• generation and preservation of soils and renewal of their fertility
  • maintenance of biodiversity
  • protection from the sun’s harmful ultraviolet rays
  • dispersal of seeds
  • pollination of crops and natural vegetation
  • cycling and movement of nutrients
  • control of the vast majority of potential agricultural pests
  • partial stabilization of climate
  • mitigation of droughts and floods
  • protection of coastal shores from erosion by waves
  • moderation of weather extremes and their impacts
  • provision of aesthetic beauty and intellectual stimulation that lift the human spirit

Source: http://esa.sdsc.edu/daily.htm

Without these vital life-supporting “services” of ecosystems, we cannot be healthy physically, mentally, economically or emotionally.

The UWO Ecosystem Health Program Thinking in Systems

The goal of Western’s Ecosystem Health Program is to encourage students and faculty to “look outside the box” of traditional medical training, and include a study of the two-way relationships between human activity and the environments in which they live, to ask

  • how do natural environments affect humans?
  • how does human activity affect natural environments – and change the affects that those environments have on humans?

Medical and dental students are taught to look not only at the health of a patient, but also at the health of that person’s community, the local and global populations, and the biosphere. They look at “the big picture:” they include the medical, environmental, economic and socio-political aspects of health. The Program also works with people from other academic disciplines to encourage a multi-disciplinary approach focused on the links between ecosystems and human activity. Doctors investigating ecosystem health examine natural systems in somewhat the same way they do people they consider prevention (how can ill-health be prevented?), they use the tools of diagnosis (what’s wrong?), and prognosis (what are the chances of improving?) and then they consider the relationships between ecosystem health and human health. From this study, they hope to understand and make the most of ecosystems’ ability to renew themselves while meeting reasonable human goals.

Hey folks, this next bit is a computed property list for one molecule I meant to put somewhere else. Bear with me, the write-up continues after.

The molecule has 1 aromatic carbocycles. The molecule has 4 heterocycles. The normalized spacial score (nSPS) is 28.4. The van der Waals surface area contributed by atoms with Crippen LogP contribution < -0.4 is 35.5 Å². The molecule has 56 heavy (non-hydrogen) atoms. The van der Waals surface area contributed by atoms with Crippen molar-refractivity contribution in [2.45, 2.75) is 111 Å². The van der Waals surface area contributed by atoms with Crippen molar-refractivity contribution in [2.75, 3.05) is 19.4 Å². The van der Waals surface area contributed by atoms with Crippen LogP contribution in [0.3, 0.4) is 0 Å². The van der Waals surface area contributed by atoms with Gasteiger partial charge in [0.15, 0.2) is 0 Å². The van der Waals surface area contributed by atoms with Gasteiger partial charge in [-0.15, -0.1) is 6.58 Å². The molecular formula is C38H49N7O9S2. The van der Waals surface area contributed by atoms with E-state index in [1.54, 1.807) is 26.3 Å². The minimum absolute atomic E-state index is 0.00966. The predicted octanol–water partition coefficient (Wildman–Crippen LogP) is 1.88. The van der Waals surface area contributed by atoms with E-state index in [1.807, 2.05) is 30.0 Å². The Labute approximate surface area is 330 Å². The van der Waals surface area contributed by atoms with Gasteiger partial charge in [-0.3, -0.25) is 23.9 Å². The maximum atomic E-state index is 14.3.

Western’s Ecosystem Health Program Activities

The Ecosystem Health Program has developed a range of activities in addition to full courses. The Ecosystem Health Team makes presentations to different departments in the Faculty of Medicine and Dentistry, to community groups, and at conferences and seminars.